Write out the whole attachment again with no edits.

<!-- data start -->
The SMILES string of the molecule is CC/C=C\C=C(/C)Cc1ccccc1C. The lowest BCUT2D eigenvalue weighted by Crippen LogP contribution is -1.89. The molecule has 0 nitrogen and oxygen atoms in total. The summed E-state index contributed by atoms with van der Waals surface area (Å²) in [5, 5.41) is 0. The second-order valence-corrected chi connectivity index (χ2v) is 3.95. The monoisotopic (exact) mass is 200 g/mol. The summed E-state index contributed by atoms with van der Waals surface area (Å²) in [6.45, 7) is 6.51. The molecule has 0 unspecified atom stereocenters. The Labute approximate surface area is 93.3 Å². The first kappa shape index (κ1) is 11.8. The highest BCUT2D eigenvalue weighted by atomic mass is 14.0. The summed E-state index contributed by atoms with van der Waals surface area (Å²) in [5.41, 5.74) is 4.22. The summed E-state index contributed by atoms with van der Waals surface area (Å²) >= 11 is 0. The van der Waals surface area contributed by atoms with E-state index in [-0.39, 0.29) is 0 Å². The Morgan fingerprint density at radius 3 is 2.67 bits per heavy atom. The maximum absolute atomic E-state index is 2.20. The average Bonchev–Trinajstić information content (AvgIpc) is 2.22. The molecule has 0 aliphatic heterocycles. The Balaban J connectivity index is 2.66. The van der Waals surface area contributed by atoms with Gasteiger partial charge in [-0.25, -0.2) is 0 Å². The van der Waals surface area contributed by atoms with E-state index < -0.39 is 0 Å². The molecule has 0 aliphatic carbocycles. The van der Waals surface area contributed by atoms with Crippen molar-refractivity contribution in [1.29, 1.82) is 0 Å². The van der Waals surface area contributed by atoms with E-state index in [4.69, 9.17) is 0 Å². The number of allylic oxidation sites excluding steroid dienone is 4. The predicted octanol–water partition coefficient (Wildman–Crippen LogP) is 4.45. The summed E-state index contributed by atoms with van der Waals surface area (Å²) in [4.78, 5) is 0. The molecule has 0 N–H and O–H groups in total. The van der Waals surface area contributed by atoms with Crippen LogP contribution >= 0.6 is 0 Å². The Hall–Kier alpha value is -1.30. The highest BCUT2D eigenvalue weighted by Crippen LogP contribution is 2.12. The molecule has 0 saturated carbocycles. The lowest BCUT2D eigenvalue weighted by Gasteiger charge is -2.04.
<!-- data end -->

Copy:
The SMILES string of the molecule is CC/C=C\C=C(/C)Cc1ccccc1C. The lowest BCUT2D eigenvalue weighted by Crippen LogP contribution is -1.89. The molecule has 0 nitrogen and oxygen atoms in total. The summed E-state index contributed by atoms with van der Waals surface area (Å²) in [5, 5.41) is 0. The second-order valence-corrected chi connectivity index (χ2v) is 3.95. The monoisotopic (exact) mass is 200 g/mol. The summed E-state index contributed by atoms with van der Waals surface area (Å²) in [6.45, 7) is 6.51. The molecule has 0 unspecified atom stereocenters. The Labute approximate surface area is 93.3 Å². The first kappa shape index (κ1) is 11.8. The highest BCUT2D eigenvalue weighted by atomic mass is 14.0. The summed E-state index contributed by atoms with van der Waals surface area (Å²) in [5.41, 5.74) is 4.22. The summed E-state index contributed by atoms with van der Waals surface area (Å²) >= 11 is 0. The van der Waals surface area contributed by atoms with E-state index in [-0.39, 0.29) is 0 Å². The Morgan fingerprint density at radius 3 is 2.67 bits per heavy atom. The maximum absolute atomic E-state index is 2.20. The average Bonchev–Trinajstić information content (AvgIpc) is 2.22. The molecule has 0 aliphatic heterocycles. The Balaban J connectivity index is 2.66. The van der Waals surface area contributed by atoms with Gasteiger partial charge in [-0.25, -0.2) is 0 Å². The van der Waals surface area contributed by atoms with E-state index < -0.39 is 0 Å². The molecule has 0 aliphatic carbocycles. The van der Waals surface area contributed by atoms with Crippen molar-refractivity contribution in [1.29, 1.82) is 0 Å². The van der Waals surface area contributed by atoms with E-state index in [4.69, 9.17) is 0 Å². The number of allylic oxidation sites excluding steroid dienone is 4. The predicted octanol–water partition coefficient (Wildman–Crippen LogP) is 4.45. The summed E-state index contributed by atoms with van der Waals surface area (Å²) in [4.78, 5) is 0. The molecule has 0 N–H and O–H groups in total. The van der Waals surface area contributed by atoms with Crippen LogP contribution >= 0.6 is 0 Å². The Hall–Kier alpha value is -1.30. The highest BCUT2D eigenvalue weighted by Crippen LogP contribution is 2.12. The molecule has 0 saturated carbocycles. The lowest BCUT2D eigenvalue weighted by Gasteiger charge is -2.04.